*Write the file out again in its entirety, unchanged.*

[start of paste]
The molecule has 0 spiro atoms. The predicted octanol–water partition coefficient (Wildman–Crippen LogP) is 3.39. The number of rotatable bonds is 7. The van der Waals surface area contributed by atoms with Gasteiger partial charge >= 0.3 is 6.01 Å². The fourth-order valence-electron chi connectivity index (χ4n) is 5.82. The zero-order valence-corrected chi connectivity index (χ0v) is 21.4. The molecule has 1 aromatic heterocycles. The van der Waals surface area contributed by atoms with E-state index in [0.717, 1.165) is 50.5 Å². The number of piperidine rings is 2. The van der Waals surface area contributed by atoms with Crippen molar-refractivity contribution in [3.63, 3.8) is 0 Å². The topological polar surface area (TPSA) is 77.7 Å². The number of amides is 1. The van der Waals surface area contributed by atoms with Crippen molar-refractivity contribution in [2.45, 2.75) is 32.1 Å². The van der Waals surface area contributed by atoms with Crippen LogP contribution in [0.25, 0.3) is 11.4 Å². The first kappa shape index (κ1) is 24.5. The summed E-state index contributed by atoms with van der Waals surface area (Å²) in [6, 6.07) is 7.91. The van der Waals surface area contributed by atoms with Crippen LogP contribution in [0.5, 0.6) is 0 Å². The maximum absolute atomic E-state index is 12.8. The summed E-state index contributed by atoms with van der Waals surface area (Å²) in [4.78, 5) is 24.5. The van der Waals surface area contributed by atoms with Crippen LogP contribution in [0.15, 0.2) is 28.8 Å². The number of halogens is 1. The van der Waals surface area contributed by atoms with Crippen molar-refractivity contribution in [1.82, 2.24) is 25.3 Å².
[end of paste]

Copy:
The molecule has 0 spiro atoms. The predicted octanol–water partition coefficient (Wildman–Crippen LogP) is 3.39. The number of rotatable bonds is 7. The van der Waals surface area contributed by atoms with Gasteiger partial charge >= 0.3 is 6.01 Å². The fourth-order valence-electron chi connectivity index (χ4n) is 5.82. The zero-order valence-corrected chi connectivity index (χ0v) is 21.4. The molecule has 1 aromatic heterocycles. The van der Waals surface area contributed by atoms with E-state index in [0.717, 1.165) is 50.5 Å². The number of piperidine rings is 2. The van der Waals surface area contributed by atoms with Crippen molar-refractivity contribution in [3.63, 3.8) is 0 Å². The topological polar surface area (TPSA) is 77.7 Å². The number of amides is 1. The van der Waals surface area contributed by atoms with Crippen molar-refractivity contribution in [2.45, 2.75) is 32.1 Å². The van der Waals surface area contributed by atoms with Crippen LogP contribution in [0.25, 0.3) is 11.4 Å². The first kappa shape index (κ1) is 24.5. The summed E-state index contributed by atoms with van der Waals surface area (Å²) in [6, 6.07) is 7.91. The van der Waals surface area contributed by atoms with Crippen LogP contribution in [0.5, 0.6) is 0 Å². The maximum absolute atomic E-state index is 12.8. The summed E-state index contributed by atoms with van der Waals surface area (Å²) in [4.78, 5) is 24.5. The van der Waals surface area contributed by atoms with Crippen LogP contribution in [0.15, 0.2) is 28.8 Å². The number of halogens is 1. The van der Waals surface area contributed by atoms with Crippen molar-refractivity contribution in [1.82, 2.24) is 25.3 Å².